Ringo Starr does not feel like he's 77.
Ringo Starr does not feel like he's 77.
Photo by Jason McElweenie

Ringo Starr Plays Grand Marshal of His Friends' Hit Parade

Ringo Starr and His All-Starr Band
Smart Financial Center
November 2, 2017

Ringo Starr and His All-Starr Band aren’t out here trying to rock the boat. As one of the most famous musicians who has ever lived, Ringo Starr can do whatever he wants onstage, and what he’s settled on is grabbing a few of his songwriting buddies and sharing the spotlight with them, filling up a two-hour set with plenty of songs you know in between Ringo’s turns at the mike. He’s been touring with the current version of the All-Starr Band for the last few years, and if you’ve seen him any time after 2012, the 2017 version of the show is pretty much exactly what you remember, minus a song or two.

Six years has given the group plenty of time to lock down this particular set of songs, and they perform them well, looking and sounding like a real group instead of a rag-tag group of songwriting superstars trying to find their place with each other. But since we’re all still amped from the Astros’ big win, let’s break things down member by member. Although the group would not be what it is without drummer Gregg Bissonette and man of all skills Warren Ham, here’s how the individual All Starrs rank:

Todd Rundgren, at right, giving his all.
Todd Rundgren, at right, giving his all.
Photo by Jason McElweenie

5. Todd Rundgren
There’s no doubt that Rundgren is talented, and there’s also no doubt that he’s trying just a bit too hard when he takes the stage. Yes, his hijinks make him stand out, but his songs really don’t compare to those of the rest of the group. “Bang the Drum All Day” sounds like an unclever Weird Al track. Also, he called Sugar Land “Sweetwater” until he was corrected. (Personal Bias: I’m #TeamOcasek.)

4. Gregg Rolie (Santana, Journey)
Rolie is a two-time Rock and Roll Hall of Fame inductee for good reason; it’s just kind of a bummer that he doesn’t have more to do in this show. He’s got a couple of good keyboard solos, and the Santana tracks do a good job of adding some sonic variety to the setlist, but he’s not really the star of those tracks even when he’s the lead vocalist on them.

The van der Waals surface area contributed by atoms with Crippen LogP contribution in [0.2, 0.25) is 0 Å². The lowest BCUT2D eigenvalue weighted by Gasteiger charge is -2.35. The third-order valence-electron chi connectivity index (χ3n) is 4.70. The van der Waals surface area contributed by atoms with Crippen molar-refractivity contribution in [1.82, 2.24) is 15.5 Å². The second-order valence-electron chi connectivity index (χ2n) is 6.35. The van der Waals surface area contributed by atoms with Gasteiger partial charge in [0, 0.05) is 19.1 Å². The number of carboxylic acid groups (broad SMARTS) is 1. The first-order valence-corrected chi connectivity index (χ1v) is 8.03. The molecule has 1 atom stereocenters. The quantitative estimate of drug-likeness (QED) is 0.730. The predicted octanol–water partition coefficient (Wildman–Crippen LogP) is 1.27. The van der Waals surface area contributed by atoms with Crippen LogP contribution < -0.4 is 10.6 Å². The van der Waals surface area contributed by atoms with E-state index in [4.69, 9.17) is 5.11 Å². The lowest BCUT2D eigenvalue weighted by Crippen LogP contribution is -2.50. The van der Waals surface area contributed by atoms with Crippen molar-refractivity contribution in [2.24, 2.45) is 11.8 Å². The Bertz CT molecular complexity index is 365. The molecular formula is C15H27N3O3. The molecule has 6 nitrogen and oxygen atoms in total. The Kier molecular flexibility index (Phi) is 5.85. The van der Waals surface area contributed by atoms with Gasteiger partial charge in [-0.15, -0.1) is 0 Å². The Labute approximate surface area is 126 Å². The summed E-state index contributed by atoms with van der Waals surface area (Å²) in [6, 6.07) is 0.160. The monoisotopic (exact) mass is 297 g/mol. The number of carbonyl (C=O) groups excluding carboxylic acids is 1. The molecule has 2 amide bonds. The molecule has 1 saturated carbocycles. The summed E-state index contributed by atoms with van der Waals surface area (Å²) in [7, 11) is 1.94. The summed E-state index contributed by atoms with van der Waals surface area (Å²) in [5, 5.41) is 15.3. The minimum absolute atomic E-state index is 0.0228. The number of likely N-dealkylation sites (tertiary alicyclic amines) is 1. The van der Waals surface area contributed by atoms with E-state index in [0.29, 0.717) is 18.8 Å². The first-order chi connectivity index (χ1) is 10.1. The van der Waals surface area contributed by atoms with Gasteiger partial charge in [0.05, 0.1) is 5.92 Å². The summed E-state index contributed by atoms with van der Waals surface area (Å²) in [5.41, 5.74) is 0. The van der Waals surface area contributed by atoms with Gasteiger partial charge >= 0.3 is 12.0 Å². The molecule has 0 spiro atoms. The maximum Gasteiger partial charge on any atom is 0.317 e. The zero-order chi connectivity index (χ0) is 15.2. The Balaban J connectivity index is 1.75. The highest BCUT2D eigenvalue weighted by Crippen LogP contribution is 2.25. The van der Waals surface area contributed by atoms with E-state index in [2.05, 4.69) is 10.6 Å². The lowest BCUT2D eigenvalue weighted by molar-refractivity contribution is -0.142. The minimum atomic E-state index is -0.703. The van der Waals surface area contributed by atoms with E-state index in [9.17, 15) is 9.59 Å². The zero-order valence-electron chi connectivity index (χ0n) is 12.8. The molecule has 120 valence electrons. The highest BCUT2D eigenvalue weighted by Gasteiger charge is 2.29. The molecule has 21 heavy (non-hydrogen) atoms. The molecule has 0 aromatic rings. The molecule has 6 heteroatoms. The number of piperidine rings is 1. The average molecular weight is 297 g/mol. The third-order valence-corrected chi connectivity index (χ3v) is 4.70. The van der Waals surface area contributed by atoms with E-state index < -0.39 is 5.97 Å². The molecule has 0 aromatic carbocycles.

Richard Page of Mr. Mister
Richard Page of Mr. Mister
Photo by Jason McElweenie

3. Richard Page (Mr. Mister)
The best pure front man of the group, Page ends up in the middle of the pack because even though his songs are good, “Kyrie” and “Broken Wings” just kind of sound out of place in the setlist with their big synth sounds. Still, he put down some excellent bass and his voice has held up well. I would not mind seeing what he could do if he formed a band with...

2. Steve Lukather (Toto)
Lukather can shred, and gets to flex his skills over multiple staples of the classic-rock world, doing a damn fine job at it. While his vocals are not as sharp as those of the rest of the group, his guitar work more than makes up for it, bringing the most energy to the show. For a while they weren’t playing “Africa” on this tour — which is insane, because how do you tour with the guy from Toto and not play “Africa”? — but it’s back and one of the better non-Beatle singalong moments of the show.

Ringo brought plenty of Peace and Love to a happy Sugar Land crowd.
Ringo brought plenty of Peace and Love to a happy Sugar Land crowd.
Photo by Jason McElweenie

1. Ringo Starr (The Beatles)
Ringo Starr does not feel like he’s 77. He’s still got a spring in his step, still likes to be behind the drums and still comes off like a born entertainer. He’s got his banter and his peace signs and he’s exactly the Ringo you want him to be. It never mattered how good the pieces around him were because before the show, people talked about him with a certain reverence you don’t hear very often (unless you’re living in a city with a baseball team that’s about to win the World Series; then yeah, you’ve probably heard that reverence this week), so nothing was going to outshine him. But he doesn’t phone it in when he grabs the mike, and while this tour is nothing new, its formula is satisfying.

So yes, if you’ve seen this show before, nothing about it now will surprise you. But no one goes to see Ringo Starr for surprises. They go for a few hours of peace and love with a Beatle, and Ringo gives them everything they want, and a little more with the help of his friends.

Front row, L-R: Gregg Rolie, Steve Lukather, Ringo, Richard Page, Todd Rundgren
Front row, L-R: Gregg Rolie, Steve Lukather, Ringo, Richard Page, Todd Rundgren
Photo by Jason McElweenie

Personal Bias: Ringo is my favorite Beatle. I love his voice. I can’t help it.

The Crowd: I ended up sitting in what I assume was the high-drama section of the crowd. Our little area was made up of three groups of people: Group one was the people who wanted to stand the entire show; group two was the people who wanted to sit the entire show and was mad at group one for standing; and group three was the people who didn’t care about sitting or standing but were getting real sick of group two’s complaining. I’m a firm group three person.

Overheard In the Crowd: “I don’t care if she doesn’t want to go, I’m seeing a Beatle tonight!” said a guy outside the venue who explained about why he was selling a single ticket to the show. Sometimes your wife doesn’t want to go to a show and you do. It happens.

Random Notebook Dump: Multiple members of the band mentioned being from California before giving the Astros their props for winning the World Series. The crowd went wild every time it came up, as there were plenty of people rocking the orange and blue at the show.

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